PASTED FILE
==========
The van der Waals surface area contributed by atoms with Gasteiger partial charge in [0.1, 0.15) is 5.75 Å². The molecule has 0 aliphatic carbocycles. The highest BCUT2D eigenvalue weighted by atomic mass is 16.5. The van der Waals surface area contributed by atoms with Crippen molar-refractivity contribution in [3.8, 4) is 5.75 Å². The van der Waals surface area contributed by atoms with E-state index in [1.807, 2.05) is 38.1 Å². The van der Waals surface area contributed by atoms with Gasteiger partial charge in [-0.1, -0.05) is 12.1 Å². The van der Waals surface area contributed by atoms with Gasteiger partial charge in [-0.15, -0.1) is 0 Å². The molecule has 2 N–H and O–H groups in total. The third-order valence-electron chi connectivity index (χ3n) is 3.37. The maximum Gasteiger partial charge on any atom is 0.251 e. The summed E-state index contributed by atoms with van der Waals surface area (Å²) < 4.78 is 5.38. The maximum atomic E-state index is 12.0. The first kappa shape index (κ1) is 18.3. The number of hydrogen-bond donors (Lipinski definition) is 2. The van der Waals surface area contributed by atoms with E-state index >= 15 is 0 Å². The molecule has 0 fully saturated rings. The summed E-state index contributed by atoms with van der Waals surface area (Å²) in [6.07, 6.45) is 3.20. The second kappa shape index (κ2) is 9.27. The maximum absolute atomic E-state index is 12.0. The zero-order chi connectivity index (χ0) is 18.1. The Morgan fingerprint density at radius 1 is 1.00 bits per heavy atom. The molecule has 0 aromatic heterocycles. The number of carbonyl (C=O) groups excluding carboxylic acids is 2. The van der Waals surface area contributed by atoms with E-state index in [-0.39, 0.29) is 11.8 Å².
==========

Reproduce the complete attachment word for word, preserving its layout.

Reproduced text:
The van der Waals surface area contributed by atoms with Gasteiger partial charge in [0.1, 0.15) is 5.75 Å². The molecule has 0 aliphatic carbocycles. The highest BCUT2D eigenvalue weighted by atomic mass is 16.5. The van der Waals surface area contributed by atoms with Crippen molar-refractivity contribution in [3.8, 4) is 5.75 Å². The van der Waals surface area contributed by atoms with E-state index in [1.807, 2.05) is 38.1 Å². The van der Waals surface area contributed by atoms with Gasteiger partial charge in [-0.1, -0.05) is 12.1 Å². The van der Waals surface area contributed by atoms with Gasteiger partial charge in [-0.15, -0.1) is 0 Å². The molecule has 2 N–H and O–H groups in total. The third-order valence-electron chi connectivity index (χ3n) is 3.37. The maximum Gasteiger partial charge on any atom is 0.251 e. The summed E-state index contributed by atoms with van der Waals surface area (Å²) < 4.78 is 5.38. The maximum atomic E-state index is 12.0. The first kappa shape index (κ1) is 18.3. The number of hydrogen-bond donors (Lipinski definition) is 2. The van der Waals surface area contributed by atoms with E-state index >= 15 is 0 Å². The molecule has 0 fully saturated rings. The summed E-state index contributed by atoms with van der Waals surface area (Å²) in [6.07, 6.45) is 3.20. The second kappa shape index (κ2) is 9.27. The maximum absolute atomic E-state index is 12.0. The zero-order chi connectivity index (χ0) is 18.1. The Morgan fingerprint density at radius 1 is 1.00 bits per heavy atom. The molecule has 0 aromatic heterocycles. The number of carbonyl (C=O) groups excluding carboxylic acids is 2. The van der Waals surface area contributed by atoms with E-state index in [-0.39, 0.29) is 11.8 Å².